Prostate Cancer – Causes, Symptoms, Screening, diagnosis, Stages & Treatment

What you need to know about prostate cancer and testosterone

What you need to know about prostate cancer and testosterone
What you need to know about prostate cancer and testosterone

The topic of prostate cancer and testosterone is rather complex to cover, and there are diverging opinions in this particular. On one side, testosterone has been recognized to contribute to prostate cancer by promoting cell growth and multiplication in the prostatic tissue. On the other hand, senior patients may have very low levels of testosterone and require testosterone replacement therapy, and fixing low testosterone levels prevents prostate cancer instead of making it worse.

The apparent contradiction can be explained easily by taking a look at testosterone concentrations in the blood and the prostatic tissue after giving patients exogenous testosterone. Serum levels of testosterone will increase, but intraprostatic levels of testosterone remain almost the same. Thus, the prostate has an androgenic environment of its own, and patients with aggressive prostate cancer and high intraprostatic testosterone levels are likely creating an androgenic environment to synthesize androgens on their own.

Studies show that fixing low testosterone levels in younger patients help them reduce their risk of prostate cancer years later. However, this does not mean that testosterone is harmless and we can use testosterone replacement therapy in every patient with prostate cancer.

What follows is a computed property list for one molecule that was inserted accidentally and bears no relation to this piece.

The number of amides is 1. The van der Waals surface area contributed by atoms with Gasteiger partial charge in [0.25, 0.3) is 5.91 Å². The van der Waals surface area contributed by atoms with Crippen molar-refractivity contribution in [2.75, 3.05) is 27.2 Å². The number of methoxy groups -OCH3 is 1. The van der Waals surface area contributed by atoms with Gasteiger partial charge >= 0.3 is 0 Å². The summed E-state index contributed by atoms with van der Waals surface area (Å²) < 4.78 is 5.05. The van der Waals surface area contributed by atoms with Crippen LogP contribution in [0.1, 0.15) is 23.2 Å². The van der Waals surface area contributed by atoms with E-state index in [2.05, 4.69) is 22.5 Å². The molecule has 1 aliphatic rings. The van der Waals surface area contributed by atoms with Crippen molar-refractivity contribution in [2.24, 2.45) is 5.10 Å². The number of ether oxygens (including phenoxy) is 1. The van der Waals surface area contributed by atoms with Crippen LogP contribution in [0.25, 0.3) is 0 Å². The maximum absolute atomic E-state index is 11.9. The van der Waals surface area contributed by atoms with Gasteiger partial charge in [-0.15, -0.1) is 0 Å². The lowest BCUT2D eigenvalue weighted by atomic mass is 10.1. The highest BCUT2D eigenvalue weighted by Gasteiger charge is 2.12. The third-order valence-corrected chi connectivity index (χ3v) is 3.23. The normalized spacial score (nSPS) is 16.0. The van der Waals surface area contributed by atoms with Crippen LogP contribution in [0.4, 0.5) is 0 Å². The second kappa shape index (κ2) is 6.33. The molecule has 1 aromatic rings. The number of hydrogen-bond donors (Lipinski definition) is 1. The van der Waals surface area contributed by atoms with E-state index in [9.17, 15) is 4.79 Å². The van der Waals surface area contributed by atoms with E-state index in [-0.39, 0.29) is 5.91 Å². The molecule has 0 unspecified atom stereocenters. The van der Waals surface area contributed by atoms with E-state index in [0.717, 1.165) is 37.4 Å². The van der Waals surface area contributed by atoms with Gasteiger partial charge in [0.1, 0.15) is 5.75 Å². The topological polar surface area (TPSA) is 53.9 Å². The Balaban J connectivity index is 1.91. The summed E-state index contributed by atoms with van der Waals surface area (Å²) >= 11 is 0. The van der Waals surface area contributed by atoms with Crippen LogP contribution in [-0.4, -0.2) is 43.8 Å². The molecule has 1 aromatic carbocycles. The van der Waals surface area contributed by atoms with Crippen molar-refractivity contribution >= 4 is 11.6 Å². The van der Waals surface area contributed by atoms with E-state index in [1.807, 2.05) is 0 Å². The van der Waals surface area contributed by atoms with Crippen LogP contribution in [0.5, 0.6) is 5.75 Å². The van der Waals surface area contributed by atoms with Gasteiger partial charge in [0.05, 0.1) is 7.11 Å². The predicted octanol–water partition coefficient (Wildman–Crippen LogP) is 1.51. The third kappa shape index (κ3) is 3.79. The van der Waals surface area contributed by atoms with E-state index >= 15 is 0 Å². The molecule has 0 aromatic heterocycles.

On the contrary, part of the medical treatment of prostate cancer might include androgen deprivation drugs especially made to block testosterone in the prostatic tissue. Testosterone can only be administered to patients who have never received this type of medication because when they do, prostate cancer cells create more testosterone receptors and the smallest of changes in testosterone levels may trigger accelerated prostate growth.

Thus, as you can see in this particular, testosterone and prostate health is a complex topic that should be evaluated with each patient. What we need to know is that high blood levels of testosterone will not affect prostate cancer risk, low levels are likely to increase the risk, and giving patients an early treatment to achieve healthy levels of testosterone is not associated with a higher risk of prostate cancer. On the contrary, several studies suggest that testosterone replacement therapy in these patients will significantly reduce the risk.